The idea is to build a decentralised, structured network in which anyone agreeing with the goals of the network can take an active part. The network aims to provide a voice for its members at the international level, and to create a framework for its members’ international projects.
The network grew out of the activities of Carbusters, an international organisation within the carfree movement founded in 1997 (the name Carbusters continues to be used for Carbusters Online.)
This website gives a clearer idea of what the “Car-free Movement” is:
What is the Carfree Movement?
World Carfree Network uses the term “carfree movement” rather broadly, to refer to:
- those promoting alternatives to car dependence and car culture, including alternative modes such as cycling, walking and public transport;
- those promoting carfree lifestyle choices, within either a car-dependent, car-lite* or carfree local context;
- those promoting the building of (usually mixed-use) carfree environments# on either brownfield or greenfield sites (usually sited to ensure easy access to a variety of non-automotive transport modes);
- those promoting carfree days, using the events as tools to bring about long-term on-the-ground change in infrastructure and priorities (example: Bogota); and
- those promoting the transformation of existing villages, towns and cities (or parts of them) into carfree environments.#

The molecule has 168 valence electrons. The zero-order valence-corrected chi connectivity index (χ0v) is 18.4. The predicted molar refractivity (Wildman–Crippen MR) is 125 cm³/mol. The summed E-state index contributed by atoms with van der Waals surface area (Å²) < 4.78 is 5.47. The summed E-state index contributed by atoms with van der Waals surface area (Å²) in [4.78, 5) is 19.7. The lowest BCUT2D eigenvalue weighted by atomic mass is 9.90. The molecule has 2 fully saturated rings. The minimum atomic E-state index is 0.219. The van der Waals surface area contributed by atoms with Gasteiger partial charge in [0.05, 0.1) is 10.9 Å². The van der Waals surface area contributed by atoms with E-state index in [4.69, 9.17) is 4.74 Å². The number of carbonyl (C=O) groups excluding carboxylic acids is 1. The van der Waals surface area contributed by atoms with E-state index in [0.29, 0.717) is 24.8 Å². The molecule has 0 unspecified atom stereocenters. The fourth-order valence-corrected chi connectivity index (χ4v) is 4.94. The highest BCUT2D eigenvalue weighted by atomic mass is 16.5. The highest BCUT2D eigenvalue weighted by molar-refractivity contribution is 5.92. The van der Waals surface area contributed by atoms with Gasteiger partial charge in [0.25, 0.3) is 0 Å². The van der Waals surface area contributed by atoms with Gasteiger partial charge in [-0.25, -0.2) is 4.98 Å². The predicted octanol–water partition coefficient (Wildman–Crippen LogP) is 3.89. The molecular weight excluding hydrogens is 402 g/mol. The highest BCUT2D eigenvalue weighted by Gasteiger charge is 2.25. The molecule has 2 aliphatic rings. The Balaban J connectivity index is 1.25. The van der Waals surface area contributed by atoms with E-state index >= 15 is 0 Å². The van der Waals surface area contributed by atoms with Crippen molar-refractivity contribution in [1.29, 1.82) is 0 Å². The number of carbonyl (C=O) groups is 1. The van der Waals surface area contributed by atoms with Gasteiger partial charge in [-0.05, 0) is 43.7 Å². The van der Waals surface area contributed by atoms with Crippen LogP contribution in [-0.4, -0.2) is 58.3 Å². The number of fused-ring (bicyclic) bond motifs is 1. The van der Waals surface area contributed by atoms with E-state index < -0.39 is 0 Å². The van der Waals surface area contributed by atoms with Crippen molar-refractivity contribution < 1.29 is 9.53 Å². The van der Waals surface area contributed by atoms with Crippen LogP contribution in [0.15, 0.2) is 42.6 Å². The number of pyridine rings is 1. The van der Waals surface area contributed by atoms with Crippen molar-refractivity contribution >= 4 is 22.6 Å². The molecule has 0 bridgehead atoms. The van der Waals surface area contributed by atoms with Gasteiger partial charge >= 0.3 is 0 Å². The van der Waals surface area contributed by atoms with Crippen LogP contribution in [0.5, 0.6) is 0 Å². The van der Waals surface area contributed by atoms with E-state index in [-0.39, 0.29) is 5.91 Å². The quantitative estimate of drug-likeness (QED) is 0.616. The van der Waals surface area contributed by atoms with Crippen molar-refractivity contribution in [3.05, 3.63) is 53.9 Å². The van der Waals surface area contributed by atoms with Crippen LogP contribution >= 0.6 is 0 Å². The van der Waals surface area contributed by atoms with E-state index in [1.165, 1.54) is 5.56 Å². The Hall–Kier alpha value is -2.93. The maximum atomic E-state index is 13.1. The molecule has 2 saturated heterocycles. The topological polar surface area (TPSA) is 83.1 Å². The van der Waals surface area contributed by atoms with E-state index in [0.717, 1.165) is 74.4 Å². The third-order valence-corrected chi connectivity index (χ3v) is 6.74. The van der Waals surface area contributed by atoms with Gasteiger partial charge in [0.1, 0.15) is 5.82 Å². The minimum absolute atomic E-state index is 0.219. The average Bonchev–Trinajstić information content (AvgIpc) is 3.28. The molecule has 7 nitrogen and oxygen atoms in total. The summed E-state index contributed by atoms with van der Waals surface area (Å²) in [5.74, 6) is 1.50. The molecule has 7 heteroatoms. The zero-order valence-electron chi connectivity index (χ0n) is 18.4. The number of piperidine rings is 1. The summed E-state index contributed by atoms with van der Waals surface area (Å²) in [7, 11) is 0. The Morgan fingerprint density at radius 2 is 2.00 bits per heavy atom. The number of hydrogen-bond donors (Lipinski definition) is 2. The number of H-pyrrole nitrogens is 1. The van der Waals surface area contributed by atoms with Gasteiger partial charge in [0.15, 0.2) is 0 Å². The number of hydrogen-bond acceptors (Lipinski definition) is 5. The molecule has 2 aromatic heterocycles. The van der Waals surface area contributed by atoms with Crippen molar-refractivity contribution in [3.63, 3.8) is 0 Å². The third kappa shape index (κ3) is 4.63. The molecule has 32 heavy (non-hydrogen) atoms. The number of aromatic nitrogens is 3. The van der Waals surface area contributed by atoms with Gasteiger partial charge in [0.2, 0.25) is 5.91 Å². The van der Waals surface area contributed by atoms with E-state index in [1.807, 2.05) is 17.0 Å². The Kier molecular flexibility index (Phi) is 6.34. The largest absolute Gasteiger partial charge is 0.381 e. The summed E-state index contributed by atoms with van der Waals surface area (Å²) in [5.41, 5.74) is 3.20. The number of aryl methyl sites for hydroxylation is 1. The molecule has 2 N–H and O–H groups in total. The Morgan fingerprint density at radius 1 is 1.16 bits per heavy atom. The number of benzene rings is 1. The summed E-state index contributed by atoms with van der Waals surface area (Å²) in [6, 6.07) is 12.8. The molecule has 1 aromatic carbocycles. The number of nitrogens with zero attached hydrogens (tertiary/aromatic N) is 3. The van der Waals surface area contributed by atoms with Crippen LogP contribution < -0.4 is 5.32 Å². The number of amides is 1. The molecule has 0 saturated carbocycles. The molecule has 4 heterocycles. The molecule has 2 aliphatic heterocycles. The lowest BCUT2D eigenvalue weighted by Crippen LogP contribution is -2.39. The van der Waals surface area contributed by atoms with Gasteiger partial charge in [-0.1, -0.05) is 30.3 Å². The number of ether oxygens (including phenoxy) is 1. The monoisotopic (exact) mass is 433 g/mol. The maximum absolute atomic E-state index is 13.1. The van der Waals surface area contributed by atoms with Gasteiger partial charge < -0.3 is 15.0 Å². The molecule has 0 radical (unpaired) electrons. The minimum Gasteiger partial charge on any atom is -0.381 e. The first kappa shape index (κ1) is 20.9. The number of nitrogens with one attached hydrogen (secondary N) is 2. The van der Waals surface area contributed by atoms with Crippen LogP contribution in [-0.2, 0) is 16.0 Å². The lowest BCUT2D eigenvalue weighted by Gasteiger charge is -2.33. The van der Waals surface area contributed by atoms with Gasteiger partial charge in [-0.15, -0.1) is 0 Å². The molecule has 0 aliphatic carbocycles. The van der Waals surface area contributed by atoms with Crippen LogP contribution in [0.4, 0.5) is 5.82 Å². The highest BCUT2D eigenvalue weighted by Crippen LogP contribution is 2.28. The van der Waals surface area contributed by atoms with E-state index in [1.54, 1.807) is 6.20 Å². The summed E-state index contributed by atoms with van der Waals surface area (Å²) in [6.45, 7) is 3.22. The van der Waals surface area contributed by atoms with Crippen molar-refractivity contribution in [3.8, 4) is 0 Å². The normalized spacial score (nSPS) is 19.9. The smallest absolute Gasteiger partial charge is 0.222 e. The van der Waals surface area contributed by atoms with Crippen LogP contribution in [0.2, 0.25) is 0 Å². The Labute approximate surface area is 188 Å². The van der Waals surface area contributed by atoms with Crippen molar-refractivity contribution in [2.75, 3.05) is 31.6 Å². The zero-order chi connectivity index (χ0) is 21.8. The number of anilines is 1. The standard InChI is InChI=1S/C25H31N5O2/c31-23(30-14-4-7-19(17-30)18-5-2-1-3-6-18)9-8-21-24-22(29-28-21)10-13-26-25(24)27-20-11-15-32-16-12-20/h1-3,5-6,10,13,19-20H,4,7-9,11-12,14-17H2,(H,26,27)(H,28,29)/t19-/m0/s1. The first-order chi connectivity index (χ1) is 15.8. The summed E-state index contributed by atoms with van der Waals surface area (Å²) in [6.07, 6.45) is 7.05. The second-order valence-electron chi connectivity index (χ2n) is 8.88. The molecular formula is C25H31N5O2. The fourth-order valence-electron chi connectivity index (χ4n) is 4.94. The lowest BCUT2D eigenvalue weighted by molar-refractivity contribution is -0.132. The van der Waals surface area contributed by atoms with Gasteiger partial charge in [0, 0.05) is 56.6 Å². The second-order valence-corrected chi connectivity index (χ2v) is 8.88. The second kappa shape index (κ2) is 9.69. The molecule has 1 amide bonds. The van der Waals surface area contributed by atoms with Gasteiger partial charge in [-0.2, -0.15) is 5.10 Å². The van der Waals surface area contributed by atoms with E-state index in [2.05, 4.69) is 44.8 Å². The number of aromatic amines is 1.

* Car-lite – Either a person or place that is not completely carfree, but uses or allows for a variety of alternative transport modes in addition to the car. (Car-lite environments tend to still devote at least half the street space to the automobile, with street widths usually similar to those in car-dependent environments.) The New Urbanists – an influential North American group of architects, developers and planners – are an example of people who promote and build car-lite environments, expressly stating that the automobile must be accommodated.
#Carfree environments – Places that do not accommodate (permit the entry of) automobiles. (An “environment” can be a an entire village, town or city; a portion of a village, town or city; or a place such as a resort, intentional community or university.) Some carfree environments allow motorised vehicles for deliveries and emergency services; other such places use non-motorised alternatives for some or all of these purposes, which is preferable if feasible. Some carfree environments have peripheral parking, and are thus still somewhat car-dependent; therefore solutions should be sought to avoid this. Some people take things a step further and work to encourage local use of local products, thus reducing the dependence of their carfree environment on long-distance goods transport and supporting the local economy over the transnational economy.
Well, I’m sold on this now. I was grudgingly driving for the past couple years, but NO MORE. I have joined the ranks of the Car-Free Movement!
We have a Car-Free Movement in Vancouver. If any of you peeps live around here, then join me in joining the movement. Also, find out where a Car-Free Movement hub is near you, or if there isn’t one, then join with some friends and start one!
3 Cheers for the Car-Free Movement worldwide!
Downtown Vancouver with no cars . . . Imagine!